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Sunday, September 14, 2014

By Leilani Neal
Courier Staff Writer


Let’s welcome to the scene the amazing K Flay! She is a music artist that has taken the world by storm, one person at a time. With over 1 million followers on SoundCloud, and getting nearly 100,000 plays after just a few hours of the song going up, K Flay is a focus to be reckoned with.

With having the great opportunity to work with K Flay, twice, on her music videos I have noticed that she is as amazing as the music she makes, “Her music is so relatable… Every time I find out that I’m going to be directing one of her music videos I squeal like a little girl” (Ben Fee, Creative Director). As I have gotten chance to work with both K Flay and Ben, I couldn’t help but feel the same way about this artist. K Flay is an extraordinary woman, she believes that in order to get what you want you have to, “Work, work, work… and when you think you’re done, work some more!” I feel truly honored to have gotten a chance to work with K Flay and share her music with the great people at Logan!

Wednesday, September 10, 2014

by Sarah Bellal
Courier Staff Writer


It's that time of the year again. No, not prom, it's time for college applications. Colleges in the United States receive more applications from Californian students than any other state (Best, Brightest and Rejected: Elite Colleges Turn Away Up to 95%), and James Logan is one of the biggest schools in California, making us a natural target for college admissions officers to visit and showcase their schools to in hopes of garnering more applicants.

Starting this week, universities from around the country will be having presentations in the Logan Career Center, Library, and Little Theater. The presentations are open to all Logan students, but mainly focused on providing information to seniors, many of whom have already begun the college application process.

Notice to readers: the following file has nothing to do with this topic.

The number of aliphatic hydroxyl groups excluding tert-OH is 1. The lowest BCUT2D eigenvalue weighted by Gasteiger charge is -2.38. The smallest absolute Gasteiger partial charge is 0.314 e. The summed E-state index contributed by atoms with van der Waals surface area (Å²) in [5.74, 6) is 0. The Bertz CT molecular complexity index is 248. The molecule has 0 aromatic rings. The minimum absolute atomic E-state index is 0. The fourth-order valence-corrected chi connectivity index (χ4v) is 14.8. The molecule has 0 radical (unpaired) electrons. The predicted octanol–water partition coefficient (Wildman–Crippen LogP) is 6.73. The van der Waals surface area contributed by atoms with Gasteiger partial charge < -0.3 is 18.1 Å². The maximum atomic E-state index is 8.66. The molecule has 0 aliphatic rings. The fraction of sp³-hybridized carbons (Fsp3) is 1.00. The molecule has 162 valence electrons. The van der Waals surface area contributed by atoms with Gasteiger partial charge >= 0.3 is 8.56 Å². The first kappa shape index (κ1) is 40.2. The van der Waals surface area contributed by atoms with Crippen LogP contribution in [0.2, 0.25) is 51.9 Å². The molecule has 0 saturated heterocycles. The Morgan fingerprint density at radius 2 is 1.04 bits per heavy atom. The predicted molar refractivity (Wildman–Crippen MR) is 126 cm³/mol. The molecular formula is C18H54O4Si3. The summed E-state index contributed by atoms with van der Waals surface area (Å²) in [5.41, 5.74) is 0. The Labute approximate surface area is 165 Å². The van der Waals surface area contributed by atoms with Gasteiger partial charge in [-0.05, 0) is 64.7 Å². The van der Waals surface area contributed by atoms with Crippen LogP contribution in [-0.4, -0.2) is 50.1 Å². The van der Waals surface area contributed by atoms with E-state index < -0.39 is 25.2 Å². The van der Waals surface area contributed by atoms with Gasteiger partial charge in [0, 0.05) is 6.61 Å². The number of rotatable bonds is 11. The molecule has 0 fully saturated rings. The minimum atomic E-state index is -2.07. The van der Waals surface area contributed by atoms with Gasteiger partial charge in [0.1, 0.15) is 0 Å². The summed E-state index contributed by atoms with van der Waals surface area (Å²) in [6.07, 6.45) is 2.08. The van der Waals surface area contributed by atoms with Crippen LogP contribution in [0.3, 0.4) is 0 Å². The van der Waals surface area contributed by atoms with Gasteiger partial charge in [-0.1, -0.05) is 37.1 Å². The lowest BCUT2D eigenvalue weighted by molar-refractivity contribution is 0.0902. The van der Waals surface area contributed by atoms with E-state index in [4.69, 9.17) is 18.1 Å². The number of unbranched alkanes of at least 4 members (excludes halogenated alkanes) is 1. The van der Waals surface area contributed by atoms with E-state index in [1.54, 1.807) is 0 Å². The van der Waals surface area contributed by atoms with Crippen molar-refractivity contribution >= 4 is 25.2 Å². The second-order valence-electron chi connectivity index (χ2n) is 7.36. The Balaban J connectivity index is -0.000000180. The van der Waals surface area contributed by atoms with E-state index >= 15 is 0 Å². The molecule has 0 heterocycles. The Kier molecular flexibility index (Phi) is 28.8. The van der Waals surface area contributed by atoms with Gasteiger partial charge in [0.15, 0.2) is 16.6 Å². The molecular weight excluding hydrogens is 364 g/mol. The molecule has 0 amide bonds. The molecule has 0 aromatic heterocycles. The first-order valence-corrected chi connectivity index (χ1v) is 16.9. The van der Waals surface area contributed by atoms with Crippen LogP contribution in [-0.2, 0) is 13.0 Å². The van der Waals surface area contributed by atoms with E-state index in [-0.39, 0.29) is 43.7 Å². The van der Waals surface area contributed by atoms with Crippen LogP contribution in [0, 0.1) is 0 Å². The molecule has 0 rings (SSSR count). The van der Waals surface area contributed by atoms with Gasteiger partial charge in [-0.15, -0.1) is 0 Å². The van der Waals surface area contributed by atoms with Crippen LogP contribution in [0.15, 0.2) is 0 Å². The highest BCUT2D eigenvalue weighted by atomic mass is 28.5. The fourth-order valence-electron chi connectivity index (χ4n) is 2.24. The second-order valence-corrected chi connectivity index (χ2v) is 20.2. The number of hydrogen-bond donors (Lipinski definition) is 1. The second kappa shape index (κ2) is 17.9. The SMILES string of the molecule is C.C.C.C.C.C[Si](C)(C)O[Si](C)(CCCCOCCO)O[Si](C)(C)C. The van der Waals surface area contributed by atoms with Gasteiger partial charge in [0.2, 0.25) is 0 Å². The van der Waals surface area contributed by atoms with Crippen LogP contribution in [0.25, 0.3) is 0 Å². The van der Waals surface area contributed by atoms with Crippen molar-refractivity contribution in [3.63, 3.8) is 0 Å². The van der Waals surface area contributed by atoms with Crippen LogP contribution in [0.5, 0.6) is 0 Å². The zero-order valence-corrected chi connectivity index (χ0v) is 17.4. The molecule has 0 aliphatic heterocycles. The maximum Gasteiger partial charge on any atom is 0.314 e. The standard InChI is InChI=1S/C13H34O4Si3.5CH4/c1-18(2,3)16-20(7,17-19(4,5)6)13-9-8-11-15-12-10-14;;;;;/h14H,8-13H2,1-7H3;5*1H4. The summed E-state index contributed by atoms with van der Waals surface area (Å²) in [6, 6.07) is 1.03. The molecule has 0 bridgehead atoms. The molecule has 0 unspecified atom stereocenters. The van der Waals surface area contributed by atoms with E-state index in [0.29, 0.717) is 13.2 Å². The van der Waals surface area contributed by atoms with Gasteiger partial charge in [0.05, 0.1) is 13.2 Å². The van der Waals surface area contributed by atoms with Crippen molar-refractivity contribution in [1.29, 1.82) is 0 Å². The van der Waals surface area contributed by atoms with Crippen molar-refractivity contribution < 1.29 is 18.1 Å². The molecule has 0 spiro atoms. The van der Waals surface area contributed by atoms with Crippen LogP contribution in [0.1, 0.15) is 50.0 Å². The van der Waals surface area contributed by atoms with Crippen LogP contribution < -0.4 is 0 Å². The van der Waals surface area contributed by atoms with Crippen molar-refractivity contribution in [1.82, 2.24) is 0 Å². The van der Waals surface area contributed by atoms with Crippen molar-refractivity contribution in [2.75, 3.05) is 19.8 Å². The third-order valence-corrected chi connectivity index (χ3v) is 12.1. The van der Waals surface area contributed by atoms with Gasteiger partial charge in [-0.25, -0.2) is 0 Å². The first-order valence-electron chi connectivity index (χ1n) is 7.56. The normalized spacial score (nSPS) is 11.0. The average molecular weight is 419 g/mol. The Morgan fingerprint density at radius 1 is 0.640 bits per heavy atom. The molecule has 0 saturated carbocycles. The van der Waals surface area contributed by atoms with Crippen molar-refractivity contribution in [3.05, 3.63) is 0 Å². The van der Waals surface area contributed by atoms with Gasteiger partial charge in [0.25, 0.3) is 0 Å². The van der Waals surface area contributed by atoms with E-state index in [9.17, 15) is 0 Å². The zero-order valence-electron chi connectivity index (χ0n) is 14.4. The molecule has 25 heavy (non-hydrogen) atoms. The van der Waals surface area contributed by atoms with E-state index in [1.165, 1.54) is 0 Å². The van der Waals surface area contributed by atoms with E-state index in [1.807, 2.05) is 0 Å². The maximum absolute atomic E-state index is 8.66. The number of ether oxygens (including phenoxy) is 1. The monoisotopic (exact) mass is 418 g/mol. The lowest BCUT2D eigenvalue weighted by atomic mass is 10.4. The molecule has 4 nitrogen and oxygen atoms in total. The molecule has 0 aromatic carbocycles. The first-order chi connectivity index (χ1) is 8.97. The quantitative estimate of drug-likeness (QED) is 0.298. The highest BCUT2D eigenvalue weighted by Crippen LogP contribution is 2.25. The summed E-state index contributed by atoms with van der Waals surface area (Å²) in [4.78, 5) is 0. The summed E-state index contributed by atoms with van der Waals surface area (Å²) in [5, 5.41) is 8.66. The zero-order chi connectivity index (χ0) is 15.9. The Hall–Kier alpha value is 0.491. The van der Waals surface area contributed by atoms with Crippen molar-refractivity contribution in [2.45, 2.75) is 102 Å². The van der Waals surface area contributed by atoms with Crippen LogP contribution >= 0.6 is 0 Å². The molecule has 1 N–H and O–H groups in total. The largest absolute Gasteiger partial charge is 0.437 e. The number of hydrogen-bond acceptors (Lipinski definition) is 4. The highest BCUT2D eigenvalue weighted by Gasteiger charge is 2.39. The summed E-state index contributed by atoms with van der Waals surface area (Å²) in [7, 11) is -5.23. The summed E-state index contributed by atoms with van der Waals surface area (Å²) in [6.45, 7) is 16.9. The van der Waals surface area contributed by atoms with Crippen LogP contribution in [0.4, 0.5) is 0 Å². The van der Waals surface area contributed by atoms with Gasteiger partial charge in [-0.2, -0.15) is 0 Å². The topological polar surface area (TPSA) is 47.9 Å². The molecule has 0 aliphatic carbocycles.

The visits include many returning presenters from last year, like the University of Chicago and the University of California, San Diego, and several newcomers as well, including Northwestern University and University of the Pacific.
By Anne Marie Bonifacio
Courier Staff Writer


After three consecutive years of below-normal rainfall, California faces its most severe drought emergency in decades. As of August 14th, 82% of the United States is in “extreme” to “exceptional” drought, which, according to the U.S Drought Monitor, are the two worst categories to be in.

Governor Jerry Brown has been threatening to have mandatory water rationing, if we fail to cut down our water use by 20%. The drought caused us the largest water loss in the states history, causing us to lose approximately 63 trillion gallons of groundwater so far.

The New Haven Unified School district has acted toward this drought by cutting down their water usage by 20%. “We have a dedicated person who tracks our water usage through billing,” John Mattos mentioned, “any unforeseen increase in cost is investigated and addressed immediately.” Mr.Mattos also expressed how serious of a concern the drought is to the New Haven Unified School District, expressing that we should be “responsible water consumers within our community.”
By Amma Prempeh
Courier Staff Writer


The 2014- 2015 school year will mark the beginning of Logan’s subscription to
Turnitin, a program already being used by 10,000-plus academic institutions worldwide.

Turnitin is a cloud-based service with online grading, peer review, and submission functions. Turnitin is most famous for its “Originality Check” feature. The feature is designed to catch plagiarism in student writing, by
comparing submitted essays against a database composed of billions of webpages, student essays, and academic articles. The assignment is then given an “originality score” that shows how much of the work may be plagiarized.